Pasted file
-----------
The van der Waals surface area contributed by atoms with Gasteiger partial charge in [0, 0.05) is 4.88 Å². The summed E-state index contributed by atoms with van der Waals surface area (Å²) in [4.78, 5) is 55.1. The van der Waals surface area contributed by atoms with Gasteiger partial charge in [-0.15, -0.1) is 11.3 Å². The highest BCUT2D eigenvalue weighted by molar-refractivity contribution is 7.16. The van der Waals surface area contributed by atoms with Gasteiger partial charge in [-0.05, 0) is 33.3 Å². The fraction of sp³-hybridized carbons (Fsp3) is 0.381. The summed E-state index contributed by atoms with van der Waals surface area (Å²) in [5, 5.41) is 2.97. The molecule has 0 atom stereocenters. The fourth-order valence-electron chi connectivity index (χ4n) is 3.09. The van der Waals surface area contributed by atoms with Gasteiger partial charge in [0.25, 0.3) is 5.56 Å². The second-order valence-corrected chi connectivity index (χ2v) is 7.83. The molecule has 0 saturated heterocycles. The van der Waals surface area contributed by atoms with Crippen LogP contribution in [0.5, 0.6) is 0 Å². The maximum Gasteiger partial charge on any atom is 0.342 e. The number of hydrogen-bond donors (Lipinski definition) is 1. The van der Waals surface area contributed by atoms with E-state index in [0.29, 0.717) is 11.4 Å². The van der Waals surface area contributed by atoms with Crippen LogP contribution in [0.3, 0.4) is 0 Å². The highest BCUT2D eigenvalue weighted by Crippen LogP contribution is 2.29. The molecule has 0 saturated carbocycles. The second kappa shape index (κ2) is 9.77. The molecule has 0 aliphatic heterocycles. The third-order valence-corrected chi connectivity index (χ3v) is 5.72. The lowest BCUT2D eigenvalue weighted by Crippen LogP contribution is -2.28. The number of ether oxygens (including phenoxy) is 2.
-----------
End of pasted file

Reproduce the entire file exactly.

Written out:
The van der Waals surface area contributed by atoms with Gasteiger partial charge in [0, 0.05) is 4.88 Å². The summed E-state index contributed by atoms with van der Waals surface area (Å²) in [4.78, 5) is 55.1. The van der Waals surface area contributed by atoms with Gasteiger partial charge in [-0.15, -0.1) is 11.3 Å². The highest BCUT2D eigenvalue weighted by molar-refractivity contribution is 7.16. The van der Waals surface area contributed by atoms with Gasteiger partial charge in [-0.05, 0) is 33.3 Å². The fraction of sp³-hybridized carbons (Fsp3) is 0.381. The summed E-state index contributed by atoms with van der Waals surface area (Å²) in [5, 5.41) is 2.97. The molecule has 0 atom stereocenters. The fourth-order valence-electron chi connectivity index (χ4n) is 3.09. The van der Waals surface area contributed by atoms with Gasteiger partial charge in [0.25, 0.3) is 5.56 Å². The second-order valence-corrected chi connectivity index (χ2v) is 7.83. The molecule has 0 saturated heterocycles. The van der Waals surface area contributed by atoms with Crippen LogP contribution in [0.5, 0.6) is 0 Å². The maximum Gasteiger partial charge on any atom is 0.342 e. The number of hydrogen-bond donors (Lipinski definition) is 1. The van der Waals surface area contributed by atoms with E-state index in [0.29, 0.717) is 11.4 Å². The van der Waals surface area contributed by atoms with Crippen LogP contribution in [0.3, 0.4) is 0 Å². The highest BCUT2D eigenvalue weighted by Crippen LogP contribution is 2.29. The molecule has 0 saturated carbocycles. The second kappa shape index (κ2) is 9.77. The molecule has 0 aliphatic heterocycles. The third-order valence-corrected chi connectivity index (χ3v) is 5.72. The lowest BCUT2D eigenvalue weighted by Crippen LogP contribution is -2.28. The number of ether oxygens (including phenoxy) is 2.